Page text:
Taste and Tribute

It’s that time of year again.  The wonderful and delicious Taste and Tribute is Friday, November 20th at the beautiful Four Seasons Hotel.  Laurent Manrique of Cafe de la Presse and other food ventures, has long been a sponsor of The Tibetan Aid Project.  The Tibetan Aid Project strives to preserve sacred texts, prayer wheels, and the precious Tibetan culture, providing an awareness and production of texts and gifts to monks and nuns to continue their efforts to teach and preserve the threatened Tibetan culture.

This is a unique night of ‘Taste and Tribute’.  There will be 22 fabulous restaurant chefs from A16 to Vitrine.  Each group of chefs has their own table of guests and prepares an exquisite dinner for those fortunate enough to sit at their table.  The menu by each chef carries the theme of the chosen foods, and it’s amazing how much the same food can vary.

Wine and champagne are served prior to going into dinner.  And there’s a wonderful silent auction with unique items to choose from as well as the usual suspects.

The guests at Taste and Tribute represent the city’s finest, a very eclectic and eccentric group of supporters to The Tibetan Aid Project.  The silent auction represents everything associated with the many organizations associated with The Tibetan Aid Project, including Ratna Ling, a favorite retreat of mine. 

You, too, can support The Tibetan Aid Project by attending this wonderful Taste and Tribute event, a great way to support them and give thanks, the tone of the season to follow.  Click here to join us.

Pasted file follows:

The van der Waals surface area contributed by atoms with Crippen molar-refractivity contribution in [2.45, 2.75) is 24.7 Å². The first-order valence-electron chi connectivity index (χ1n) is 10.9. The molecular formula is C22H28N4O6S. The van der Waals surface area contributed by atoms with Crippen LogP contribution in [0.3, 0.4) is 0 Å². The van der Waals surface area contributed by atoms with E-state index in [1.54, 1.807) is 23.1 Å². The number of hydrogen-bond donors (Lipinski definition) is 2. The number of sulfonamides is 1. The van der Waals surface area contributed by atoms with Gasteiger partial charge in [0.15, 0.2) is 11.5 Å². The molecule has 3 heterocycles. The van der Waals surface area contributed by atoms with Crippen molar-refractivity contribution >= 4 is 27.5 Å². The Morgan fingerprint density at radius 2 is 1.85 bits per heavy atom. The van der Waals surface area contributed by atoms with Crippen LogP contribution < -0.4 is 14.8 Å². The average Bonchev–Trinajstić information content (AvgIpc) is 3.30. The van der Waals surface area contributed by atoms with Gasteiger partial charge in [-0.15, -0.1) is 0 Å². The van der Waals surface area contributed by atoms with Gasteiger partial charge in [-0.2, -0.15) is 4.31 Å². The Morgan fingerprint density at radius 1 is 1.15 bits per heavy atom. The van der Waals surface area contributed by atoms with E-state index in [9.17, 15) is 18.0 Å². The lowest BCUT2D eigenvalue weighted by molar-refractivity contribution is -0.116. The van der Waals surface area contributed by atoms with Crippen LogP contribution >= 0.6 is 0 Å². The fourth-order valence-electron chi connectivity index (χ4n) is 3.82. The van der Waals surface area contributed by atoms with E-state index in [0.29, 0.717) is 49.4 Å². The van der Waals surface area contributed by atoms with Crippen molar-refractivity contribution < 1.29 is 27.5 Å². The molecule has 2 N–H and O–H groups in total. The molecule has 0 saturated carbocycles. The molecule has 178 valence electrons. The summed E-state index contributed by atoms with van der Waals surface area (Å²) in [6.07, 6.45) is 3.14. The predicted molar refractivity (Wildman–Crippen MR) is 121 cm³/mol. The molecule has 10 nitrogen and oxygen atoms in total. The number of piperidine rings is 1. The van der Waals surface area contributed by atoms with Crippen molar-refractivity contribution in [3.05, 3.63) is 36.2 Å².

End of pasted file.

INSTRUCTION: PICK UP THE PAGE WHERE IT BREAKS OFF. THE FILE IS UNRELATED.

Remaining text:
tibetan flagsA little trivia for you – Tibetan Prayer Flags.  The featured image is a Tibetan Prayer Flag.  The picture to the left breaks down the symbolism in each color and some of the things on the flag. Quoting Wikipedia because they say it far more eloquently than me –

“Traditionally, prayer flags are used to promote peace, compassion, strength, and wisdom. The flags do not carry prayers to gods, which is a common misconception; rather, the Tibetans believe the prayers and mantras will be blown by the wind to spread the good will and compassion into all pervading space. Therefore, prayer flags are thought to bring benefit to all.

By hanging flags in high places the Lung ta will carry the blessings depicted on the flags to all beings. As wind passes over the surface of the flags, which are sensitive to the slightest movement of the wind, the air is purified and sanctified by the mantras.

The prayers of a flag become a permanent part of the universe as the images fade from exposure to the elements. Just as life moves on and is replaced by new life, Tibetans renew their hopes for the world by continually mounting new flags alongside the old. This act symbolizes a welcoming of life’s changes and an acknowledgment that all beings are part of a greater ongoing cycle.

Because the symbols and mantras on prayer flags are sacred, they should be treated with respect. They should not be placed on the ground or used on clothing. Old prayer flags should be burned.

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